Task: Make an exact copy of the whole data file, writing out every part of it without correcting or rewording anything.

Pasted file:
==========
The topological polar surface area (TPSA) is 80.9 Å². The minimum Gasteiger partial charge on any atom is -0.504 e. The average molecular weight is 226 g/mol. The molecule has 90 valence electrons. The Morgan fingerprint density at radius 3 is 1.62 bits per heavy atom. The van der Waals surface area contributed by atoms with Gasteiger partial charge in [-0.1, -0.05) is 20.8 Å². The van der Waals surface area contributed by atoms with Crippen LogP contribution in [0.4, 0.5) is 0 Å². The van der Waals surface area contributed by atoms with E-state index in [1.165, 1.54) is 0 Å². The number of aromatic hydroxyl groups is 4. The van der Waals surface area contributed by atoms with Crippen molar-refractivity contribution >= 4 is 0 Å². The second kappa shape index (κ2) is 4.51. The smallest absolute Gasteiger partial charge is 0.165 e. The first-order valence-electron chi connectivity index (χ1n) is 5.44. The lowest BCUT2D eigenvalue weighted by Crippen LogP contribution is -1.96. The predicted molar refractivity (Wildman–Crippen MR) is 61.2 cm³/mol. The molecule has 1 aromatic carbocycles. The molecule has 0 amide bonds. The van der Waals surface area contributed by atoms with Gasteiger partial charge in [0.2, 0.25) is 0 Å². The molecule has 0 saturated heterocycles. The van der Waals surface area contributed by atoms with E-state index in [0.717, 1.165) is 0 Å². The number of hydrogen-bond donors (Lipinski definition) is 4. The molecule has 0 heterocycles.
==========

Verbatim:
The topological polar surface area (TPSA) is 80.9 Å². The minimum Gasteiger partial charge on any atom is -0.504 e. The average molecular weight is 226 g/mol. The molecule has 90 valence electrons. The Morgan fingerprint density at radius 3 is 1.62 bits per heavy atom. The van der Waals surface area contributed by atoms with Gasteiger partial charge in [-0.1, -0.05) is 20.8 Å². The van der Waals surface area contributed by atoms with Crippen LogP contribution in [0.4, 0.5) is 0 Å². The van der Waals surface area contributed by atoms with E-state index in [1.165, 1.54) is 0 Å². The number of aromatic hydroxyl groups is 4. The van der Waals surface area contributed by atoms with Crippen molar-refractivity contribution >= 4 is 0 Å². The second kappa shape index (κ2) is 4.51. The smallest absolute Gasteiger partial charge is 0.165 e. The first-order valence-electron chi connectivity index (χ1n) is 5.44. The lowest BCUT2D eigenvalue weighted by Crippen LogP contribution is -1.96. The predicted molar refractivity (Wildman–Crippen MR) is 61.2 cm³/mol. The molecule has 1 aromatic carbocycles. The molecule has 0 amide bonds. The van der Waals surface area contributed by atoms with Gasteiger partial charge in [0.2, 0.25) is 0 Å². The molecule has 0 saturated heterocycles. The van der Waals surface area contributed by atoms with E-state index in [0.717, 1.165) is 0 Å². The number of hydrogen-bond donors (Lipinski definition) is 4. The molecule has 0 heterocycles.